One of the usual ploys used to domesticate the teachings of Jesus about non-violence is to point to a couple of texts which might suggest Jesus was perhaps not quite as much like Gandhi (or vice versa) as many have believed. Wendell Berry in his recent book Blessed are the Peacemakers deals succinctly with these texts, and in devastating fashion. He refers to “the two passages that loose interpreters might interpret as justifying war: Matthew 10.34-37 and Luke 22.35-38”. He then retorts– “In both these passages Christ is using the sword as a metaphor for the divisions He foresaw as resulting from His teaching and influence. If belligerent Christians wish to understand these passages literally, then they must explain why Christ speaks in the first passage of ‘a’ sword, and in the second of ‘two swords’. He clearly was not raising an army.” (p. 5). As Berry goes on to say there are many passages in the Gospels which make clear the two just referred to can’t possibly be taken literally and do justice to all these other passages, including the entire Sermon on the Mount.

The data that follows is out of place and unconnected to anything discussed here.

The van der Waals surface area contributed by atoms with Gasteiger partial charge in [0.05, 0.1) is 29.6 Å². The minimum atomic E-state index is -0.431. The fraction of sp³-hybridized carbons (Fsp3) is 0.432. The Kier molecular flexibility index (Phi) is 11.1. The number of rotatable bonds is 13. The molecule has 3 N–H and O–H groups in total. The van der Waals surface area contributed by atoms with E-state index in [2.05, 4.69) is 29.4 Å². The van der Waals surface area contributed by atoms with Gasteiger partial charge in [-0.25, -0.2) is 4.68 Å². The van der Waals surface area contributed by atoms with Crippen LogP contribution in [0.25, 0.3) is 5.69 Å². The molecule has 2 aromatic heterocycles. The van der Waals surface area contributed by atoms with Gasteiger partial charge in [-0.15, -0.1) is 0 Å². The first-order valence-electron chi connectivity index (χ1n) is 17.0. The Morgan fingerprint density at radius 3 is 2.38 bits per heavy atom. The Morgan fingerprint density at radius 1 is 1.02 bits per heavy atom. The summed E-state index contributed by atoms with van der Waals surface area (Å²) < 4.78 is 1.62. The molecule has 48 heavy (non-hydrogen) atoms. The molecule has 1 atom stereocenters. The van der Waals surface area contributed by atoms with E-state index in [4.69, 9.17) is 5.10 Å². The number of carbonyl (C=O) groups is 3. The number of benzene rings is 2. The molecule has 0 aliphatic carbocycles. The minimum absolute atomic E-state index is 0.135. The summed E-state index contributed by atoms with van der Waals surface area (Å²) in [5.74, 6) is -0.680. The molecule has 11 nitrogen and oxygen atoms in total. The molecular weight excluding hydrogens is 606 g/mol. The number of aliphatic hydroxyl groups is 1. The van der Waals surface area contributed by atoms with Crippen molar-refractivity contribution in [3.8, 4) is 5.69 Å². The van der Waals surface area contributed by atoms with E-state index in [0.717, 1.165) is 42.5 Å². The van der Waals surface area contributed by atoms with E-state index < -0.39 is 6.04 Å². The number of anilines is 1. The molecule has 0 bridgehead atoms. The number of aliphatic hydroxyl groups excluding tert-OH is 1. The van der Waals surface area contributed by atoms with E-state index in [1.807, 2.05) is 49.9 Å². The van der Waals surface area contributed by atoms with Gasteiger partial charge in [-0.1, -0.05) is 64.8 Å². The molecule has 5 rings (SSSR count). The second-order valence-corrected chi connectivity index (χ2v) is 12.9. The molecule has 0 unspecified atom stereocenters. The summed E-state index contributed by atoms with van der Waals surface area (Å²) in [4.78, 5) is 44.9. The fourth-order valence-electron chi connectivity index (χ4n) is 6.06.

While we are on passages, it is worth point out that the use of force is one thing, the use of violence against one’s fellow human beings is another. It is certainly true that Jesus used force in his action in the Temple, sometimes quaintly called his Temple tantrum It will be noted that no animals were harmed in the making of this prophetic sign act in the temple, so far as we know, and no money disappeared in the hands of Jesus or his followers. The use of force is one thing, the use of violence and especially lethal violence, violence with intent to do serious bodily harm or kill, is another. It is the latter that absolutely nothing in the teachings of Jesus sanctions, and much in his teaching completely rejects.